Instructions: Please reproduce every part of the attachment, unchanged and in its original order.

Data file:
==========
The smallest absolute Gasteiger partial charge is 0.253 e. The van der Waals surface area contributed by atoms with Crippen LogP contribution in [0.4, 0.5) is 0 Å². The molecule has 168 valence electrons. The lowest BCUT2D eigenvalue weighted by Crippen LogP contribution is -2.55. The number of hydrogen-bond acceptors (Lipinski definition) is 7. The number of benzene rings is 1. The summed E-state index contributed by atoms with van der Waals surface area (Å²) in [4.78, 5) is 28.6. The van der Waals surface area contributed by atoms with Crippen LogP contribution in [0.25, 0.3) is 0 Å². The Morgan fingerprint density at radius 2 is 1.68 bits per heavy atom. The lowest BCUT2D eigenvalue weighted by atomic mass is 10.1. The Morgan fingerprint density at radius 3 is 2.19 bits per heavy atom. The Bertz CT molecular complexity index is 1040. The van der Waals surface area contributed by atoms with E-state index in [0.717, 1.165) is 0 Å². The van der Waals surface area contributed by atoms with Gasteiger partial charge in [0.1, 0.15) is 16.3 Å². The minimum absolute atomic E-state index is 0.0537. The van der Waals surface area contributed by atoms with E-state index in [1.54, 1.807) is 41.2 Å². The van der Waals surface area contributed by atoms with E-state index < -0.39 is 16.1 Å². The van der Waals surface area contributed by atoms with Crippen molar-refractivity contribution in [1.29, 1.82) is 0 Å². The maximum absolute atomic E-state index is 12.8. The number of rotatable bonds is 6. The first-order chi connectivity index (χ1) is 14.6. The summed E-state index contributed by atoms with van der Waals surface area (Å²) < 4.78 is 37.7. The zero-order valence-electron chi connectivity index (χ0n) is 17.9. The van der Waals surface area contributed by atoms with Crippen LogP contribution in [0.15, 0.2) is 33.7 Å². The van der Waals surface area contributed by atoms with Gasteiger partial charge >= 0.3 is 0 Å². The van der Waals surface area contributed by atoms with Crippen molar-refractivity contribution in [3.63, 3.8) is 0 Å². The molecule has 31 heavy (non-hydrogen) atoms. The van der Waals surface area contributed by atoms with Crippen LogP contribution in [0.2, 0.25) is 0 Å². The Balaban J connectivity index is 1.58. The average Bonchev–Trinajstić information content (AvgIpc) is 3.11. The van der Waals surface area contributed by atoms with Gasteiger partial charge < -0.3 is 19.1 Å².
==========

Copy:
The smallest absolute Gasteiger partial charge is 0.253 e. The van der Waals surface area contributed by atoms with Crippen LogP contribution in [0.4, 0.5) is 0 Å². The molecule has 168 valence electrons. The lowest BCUT2D eigenvalue weighted by Crippen LogP contribution is -2.55. The number of hydrogen-bond acceptors (Lipinski definition) is 7. The number of benzene rings is 1. The summed E-state index contributed by atoms with van der Waals surface area (Å²) in [4.78, 5) is 28.6. The van der Waals surface area contributed by atoms with Crippen LogP contribution in [0.25, 0.3) is 0 Å². The Morgan fingerprint density at radius 2 is 1.68 bits per heavy atom. The lowest BCUT2D eigenvalue weighted by atomic mass is 10.1. The Morgan fingerprint density at radius 3 is 2.19 bits per heavy atom. The Bertz CT molecular complexity index is 1040. The van der Waals surface area contributed by atoms with E-state index in [0.717, 1.165) is 0 Å². The van der Waals surface area contributed by atoms with Gasteiger partial charge in [0.1, 0.15) is 16.3 Å². The minimum absolute atomic E-state index is 0.0537. The van der Waals surface area contributed by atoms with E-state index in [1.54, 1.807) is 41.2 Å². The van der Waals surface area contributed by atoms with E-state index < -0.39 is 16.1 Å². The van der Waals surface area contributed by atoms with Crippen molar-refractivity contribution in [1.29, 1.82) is 0 Å². The maximum absolute atomic E-state index is 12.8. The number of rotatable bonds is 6. The first-order chi connectivity index (χ1) is 14.6. The summed E-state index contributed by atoms with van der Waals surface area (Å²) < 4.78 is 37.7. The zero-order valence-electron chi connectivity index (χ0n) is 17.9. The van der Waals surface area contributed by atoms with Crippen LogP contribution in [0.15, 0.2) is 33.7 Å². The van der Waals surface area contributed by atoms with Gasteiger partial charge >= 0.3 is 0 Å². The van der Waals surface area contributed by atoms with Crippen molar-refractivity contribution in [3.63, 3.8) is 0 Å². The molecule has 31 heavy (non-hydrogen) atoms. The van der Waals surface area contributed by atoms with Crippen LogP contribution in [0.2, 0.25) is 0 Å². The Balaban J connectivity index is 1.58. The average Bonchev–Trinajstić information content (AvgIpc) is 3.11. The van der Waals surface area contributed by atoms with Gasteiger partial charge < -0.3 is 19.1 Å².